Wow. The word that popped into my head most often as I read John Seigel Boettner’s Hey Mom, Can I Ride My Bike Across America? was “wow.”
A middle school social studies teacher, Seigel Boettner and a colleague had taken small groups of students on two to three week bicycle adventures all over the world, but this undertaking was to be the boldest of them all. Seigel Boettner and his wife proposed to take a group from Washington, D.C. across the country to their home in Los Olivos, California in just four months.
When their plane landed in Washington in June 1986, the group consisted of Seigel Boettner, his wife Lynn, and five 12- and 13-year-olds, three boys (Jimmy, Carl and Ethan) and two girls (Joy and Heather). After two years of planning and training, the group was ready to start their adventure.
Throughout the book, Seigel Boettner’s love and respect for his students is abundantly clear, as is the fact that the feelings are mutual. Their cohesiveness as a group, a family, is what enables them to not only survive, but enjoy repeated thunderstorms, tornadoes, high mountain passes, dangerous highways and four months of constant togetherness. Their travails actually bring them closer together.
Seigel Boettner’s goal for the trip, beyond just completing it, is for both he and his students to learn more about America and Americans than they ever could sitting in a classroom. Although they encounter criticism because the kids are “missing” school, Seigel Boettner’s tale, including excerpts from the children’s journals, make’s it abundantly clear that his educational goals are more than realized. Jimmy said near the end of the trip: America is our classroom, our bikes are our textbooks, and the people we meet are our teachers.” Wow.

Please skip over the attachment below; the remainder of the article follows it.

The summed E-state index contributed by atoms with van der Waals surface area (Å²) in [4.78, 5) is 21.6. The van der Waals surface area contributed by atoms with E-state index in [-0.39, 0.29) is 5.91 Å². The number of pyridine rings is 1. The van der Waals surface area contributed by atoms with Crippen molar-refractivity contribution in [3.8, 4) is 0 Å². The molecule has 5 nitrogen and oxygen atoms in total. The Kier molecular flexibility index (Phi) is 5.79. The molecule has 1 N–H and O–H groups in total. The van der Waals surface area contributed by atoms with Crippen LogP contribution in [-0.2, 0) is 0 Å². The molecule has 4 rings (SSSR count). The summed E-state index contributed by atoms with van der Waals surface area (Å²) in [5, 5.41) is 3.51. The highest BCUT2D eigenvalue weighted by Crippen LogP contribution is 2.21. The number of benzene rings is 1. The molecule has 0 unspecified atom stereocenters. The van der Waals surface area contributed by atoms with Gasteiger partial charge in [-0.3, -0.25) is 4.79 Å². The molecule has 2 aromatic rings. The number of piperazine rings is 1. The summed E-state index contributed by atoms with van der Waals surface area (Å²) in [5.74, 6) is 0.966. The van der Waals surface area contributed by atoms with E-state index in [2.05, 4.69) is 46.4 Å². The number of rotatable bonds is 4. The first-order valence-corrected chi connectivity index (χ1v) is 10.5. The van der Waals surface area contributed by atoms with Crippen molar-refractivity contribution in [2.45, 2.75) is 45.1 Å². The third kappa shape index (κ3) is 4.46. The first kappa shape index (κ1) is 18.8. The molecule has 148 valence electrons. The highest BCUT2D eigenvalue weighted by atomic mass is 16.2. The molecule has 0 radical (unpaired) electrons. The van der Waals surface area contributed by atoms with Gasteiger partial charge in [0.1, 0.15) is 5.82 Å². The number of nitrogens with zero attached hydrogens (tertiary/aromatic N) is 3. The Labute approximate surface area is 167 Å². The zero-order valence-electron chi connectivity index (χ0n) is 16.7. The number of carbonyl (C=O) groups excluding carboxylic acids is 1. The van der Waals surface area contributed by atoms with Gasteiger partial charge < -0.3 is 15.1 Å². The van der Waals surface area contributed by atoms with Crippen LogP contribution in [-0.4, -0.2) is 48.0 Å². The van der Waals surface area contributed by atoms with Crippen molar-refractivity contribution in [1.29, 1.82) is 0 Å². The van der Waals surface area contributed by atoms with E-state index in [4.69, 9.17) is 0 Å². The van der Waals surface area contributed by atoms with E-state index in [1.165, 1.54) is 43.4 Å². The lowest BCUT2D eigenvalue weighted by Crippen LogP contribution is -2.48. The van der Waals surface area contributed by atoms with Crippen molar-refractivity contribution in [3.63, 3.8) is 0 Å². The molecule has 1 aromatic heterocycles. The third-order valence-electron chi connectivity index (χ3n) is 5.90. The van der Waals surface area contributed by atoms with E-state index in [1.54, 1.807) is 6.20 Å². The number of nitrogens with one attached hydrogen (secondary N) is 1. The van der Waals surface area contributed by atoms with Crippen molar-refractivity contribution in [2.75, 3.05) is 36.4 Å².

Subtitled “Five Kids Meet Their Country,” Hey Mom, Can I Ride My Bike Across America? testifies that the kids do indeed meet their country. Not only do they travel through over 13 states to see a wide variety of terrain and weather, they also meet uncountable Americans of all stripes. Notable are the Amish family on whose farm they spent the night; bigoted, but friendly rednecks in the south; politicians in Washington, D.C.; and many, many people who got a dreamy look in their eyes as the kids described what they were doing. I know that my trip-planning fantasies ratcheted up a few notches just reading about their adventures.
Hey Mom, Can I Ride My Bike Across America? belongs on the bookshelf of every person who tours by bike, or dreams about touring by bike, or even just dreams. This well-written tale will have you pulling out your atlases and making lists for your next adventure.
Ride safe and have fun!
Note: this book was purchased by me with my own money and I in no way profited from this review.